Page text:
The Geopolitical Risks of LNG
To many energy-industry analysts, 2005 is a make-or-break year for the U.S. gas market. If we don't have at least several liquefied natural gas (LNG) terminals in construction by the end of the year, the country arguably will face serious gas-supply shortages and price spikes beginning in about 2008.1
Annual Energy Outlook
Three ways to value nuclear power plants for buyers and sellers.
Appraisers don't make the market-they reflect it. But when the market speaks, appraisers listen. The appraiser must use judgment, experience, and common sense to correlate the final conclusion of value for a subject plant, basing the conclusion on market indicators.
Fossil Fuel Politics
How the New Congress Might Change the Mix
The 108th Congress will very likely resurrect the comprehensive energy and environmental legislation introduced in the 107th Congress, again raising questions about the effectiveness of market intervention in the area of electric generation.
By Lori A. Burkhart
Gas-fired power is king today, but fuel diversity needs and new technologies may open the door for nuclear and coal.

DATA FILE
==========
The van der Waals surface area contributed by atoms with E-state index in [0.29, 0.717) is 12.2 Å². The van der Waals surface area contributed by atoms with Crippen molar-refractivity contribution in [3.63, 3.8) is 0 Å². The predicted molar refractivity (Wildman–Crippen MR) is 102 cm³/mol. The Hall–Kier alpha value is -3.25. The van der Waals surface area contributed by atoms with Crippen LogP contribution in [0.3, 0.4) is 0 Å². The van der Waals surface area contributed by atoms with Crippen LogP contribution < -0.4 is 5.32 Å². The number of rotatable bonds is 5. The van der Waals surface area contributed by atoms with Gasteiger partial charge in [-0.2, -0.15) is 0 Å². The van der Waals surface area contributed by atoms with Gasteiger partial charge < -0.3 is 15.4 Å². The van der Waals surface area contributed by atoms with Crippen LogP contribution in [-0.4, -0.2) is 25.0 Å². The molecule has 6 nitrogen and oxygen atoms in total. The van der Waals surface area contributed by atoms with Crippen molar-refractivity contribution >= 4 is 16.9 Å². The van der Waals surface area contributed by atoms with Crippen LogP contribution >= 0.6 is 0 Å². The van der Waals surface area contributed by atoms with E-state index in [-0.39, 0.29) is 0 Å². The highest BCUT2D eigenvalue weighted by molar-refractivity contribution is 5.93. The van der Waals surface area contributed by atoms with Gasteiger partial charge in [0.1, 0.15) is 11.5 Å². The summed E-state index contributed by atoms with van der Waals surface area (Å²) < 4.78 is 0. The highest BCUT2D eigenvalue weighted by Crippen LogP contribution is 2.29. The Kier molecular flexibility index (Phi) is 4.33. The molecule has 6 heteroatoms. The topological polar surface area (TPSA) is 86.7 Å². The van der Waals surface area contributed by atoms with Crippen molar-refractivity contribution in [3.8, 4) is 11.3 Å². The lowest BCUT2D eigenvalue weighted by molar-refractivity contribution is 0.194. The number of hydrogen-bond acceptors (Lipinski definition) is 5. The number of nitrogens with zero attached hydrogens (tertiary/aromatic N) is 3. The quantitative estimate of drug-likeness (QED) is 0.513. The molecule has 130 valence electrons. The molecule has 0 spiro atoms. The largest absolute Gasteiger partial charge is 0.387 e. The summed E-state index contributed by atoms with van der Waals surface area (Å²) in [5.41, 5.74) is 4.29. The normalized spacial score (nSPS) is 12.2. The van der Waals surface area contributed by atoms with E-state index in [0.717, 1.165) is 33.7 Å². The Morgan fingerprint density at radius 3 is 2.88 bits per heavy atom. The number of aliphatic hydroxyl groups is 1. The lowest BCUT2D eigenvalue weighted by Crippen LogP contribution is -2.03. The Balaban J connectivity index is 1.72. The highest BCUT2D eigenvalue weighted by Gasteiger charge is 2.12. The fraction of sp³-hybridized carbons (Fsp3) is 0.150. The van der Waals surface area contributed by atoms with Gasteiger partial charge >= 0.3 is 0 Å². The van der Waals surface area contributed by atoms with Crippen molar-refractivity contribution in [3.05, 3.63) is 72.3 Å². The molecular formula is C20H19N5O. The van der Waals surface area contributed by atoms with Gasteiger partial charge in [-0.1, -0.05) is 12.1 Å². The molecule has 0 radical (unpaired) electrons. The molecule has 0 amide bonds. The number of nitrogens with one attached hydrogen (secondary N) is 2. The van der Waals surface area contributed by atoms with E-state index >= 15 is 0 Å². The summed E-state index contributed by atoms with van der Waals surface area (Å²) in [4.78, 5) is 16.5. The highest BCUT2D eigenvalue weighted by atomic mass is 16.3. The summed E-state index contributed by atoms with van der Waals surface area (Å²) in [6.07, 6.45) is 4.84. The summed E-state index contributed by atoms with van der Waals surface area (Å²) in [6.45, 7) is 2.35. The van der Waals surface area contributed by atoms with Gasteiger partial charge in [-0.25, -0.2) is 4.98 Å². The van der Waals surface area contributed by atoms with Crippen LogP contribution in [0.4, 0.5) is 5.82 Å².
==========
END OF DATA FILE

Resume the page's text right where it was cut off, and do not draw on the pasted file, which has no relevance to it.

The nation's demand for electricity is expected to grow by over 40 percent in the next 20 years, according to the Energy Information Administration (EIA). Meeting that need will require a great number of new generating plants. The burning question is, what will fuel these new plants?
There will be ample U.S. natural gas supplies to support a 30 Tcf market by 2010.
An analysis of the business opportunities behind coal and nuclear plant expansion.
Electric power industry trade publications and the popular media have noted a growing interest in the rebirth of both nuclear power and coal-fired generation. These technologies would be a supplement to, or an alternative to, the natural gas fired generation that appears to be the predominant fuel and technology for new power generation facilities in the coming decade.
Wind Power: Poised for Take Off?
A survey of projects and economics.
The amount of electricity generated from wind in the U.S. is expected to surge this year - owing in large part to hydropower shortages out West, natural gas price volatility across the country, and high capacity factors for wind turbines, which help to offset the intermittent nature of wind energy generation.